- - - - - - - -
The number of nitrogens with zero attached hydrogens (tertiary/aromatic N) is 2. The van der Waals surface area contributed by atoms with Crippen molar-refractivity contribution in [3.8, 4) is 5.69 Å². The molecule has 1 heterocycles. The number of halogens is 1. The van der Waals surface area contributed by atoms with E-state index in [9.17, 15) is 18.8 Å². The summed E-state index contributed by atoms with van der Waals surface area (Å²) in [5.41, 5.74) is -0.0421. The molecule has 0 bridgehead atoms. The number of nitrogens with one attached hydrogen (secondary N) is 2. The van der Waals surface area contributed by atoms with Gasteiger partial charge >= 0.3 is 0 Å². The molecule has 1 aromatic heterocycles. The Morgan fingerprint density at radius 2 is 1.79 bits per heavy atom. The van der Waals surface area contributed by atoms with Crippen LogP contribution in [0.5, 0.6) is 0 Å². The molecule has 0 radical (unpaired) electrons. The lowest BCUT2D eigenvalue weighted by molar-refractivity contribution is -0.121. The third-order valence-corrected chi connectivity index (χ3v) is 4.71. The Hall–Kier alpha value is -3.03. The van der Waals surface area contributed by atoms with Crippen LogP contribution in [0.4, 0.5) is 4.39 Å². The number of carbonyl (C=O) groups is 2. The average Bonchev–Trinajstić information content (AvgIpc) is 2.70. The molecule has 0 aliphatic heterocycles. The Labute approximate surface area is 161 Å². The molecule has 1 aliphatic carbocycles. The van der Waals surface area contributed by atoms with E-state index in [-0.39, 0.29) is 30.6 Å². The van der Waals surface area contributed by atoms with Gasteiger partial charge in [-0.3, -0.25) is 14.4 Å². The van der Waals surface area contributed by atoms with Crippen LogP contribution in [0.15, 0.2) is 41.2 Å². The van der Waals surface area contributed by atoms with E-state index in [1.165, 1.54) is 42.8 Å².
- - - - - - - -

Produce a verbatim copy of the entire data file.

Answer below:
The number of nitrogens with zero attached hydrogens (tertiary/aromatic N) is 2. The van der Waals surface area contributed by atoms with Crippen molar-refractivity contribution in [3.8, 4) is 5.69 Å². The molecule has 1 heterocycles. The number of halogens is 1. The van der Waals surface area contributed by atoms with E-state index in [9.17, 15) is 18.8 Å². The summed E-state index contributed by atoms with van der Waals surface area (Å²) in [5.41, 5.74) is -0.0421. The molecule has 0 bridgehead atoms. The number of nitrogens with one attached hydrogen (secondary N) is 2. The van der Waals surface area contributed by atoms with Gasteiger partial charge >= 0.3 is 0 Å². The molecule has 1 aromatic heterocycles. The Morgan fingerprint density at radius 2 is 1.79 bits per heavy atom. The van der Waals surface area contributed by atoms with Crippen LogP contribution in [0.5, 0.6) is 0 Å². The molecule has 0 radical (unpaired) electrons. The lowest BCUT2D eigenvalue weighted by molar-refractivity contribution is -0.121. The third-order valence-corrected chi connectivity index (χ3v) is 4.71. The Hall–Kier alpha value is -3.03. The van der Waals surface area contributed by atoms with Crippen LogP contribution in [0.4, 0.5) is 4.39 Å². The number of carbonyl (C=O) groups is 2. The average Bonchev–Trinajstić information content (AvgIpc) is 2.70. The molecule has 0 aliphatic heterocycles. The Labute approximate surface area is 161 Å². The molecule has 1 aliphatic carbocycles. The van der Waals surface area contributed by atoms with E-state index in [-0.39, 0.29) is 30.6 Å². The van der Waals surface area contributed by atoms with Gasteiger partial charge in [-0.3, -0.25) is 14.4 Å². The van der Waals surface area contributed by atoms with Crippen LogP contribution in [0.15, 0.2) is 41.2 Å². The van der Waals surface area contributed by atoms with E-state index in [1.165, 1.54) is 42.8 Å².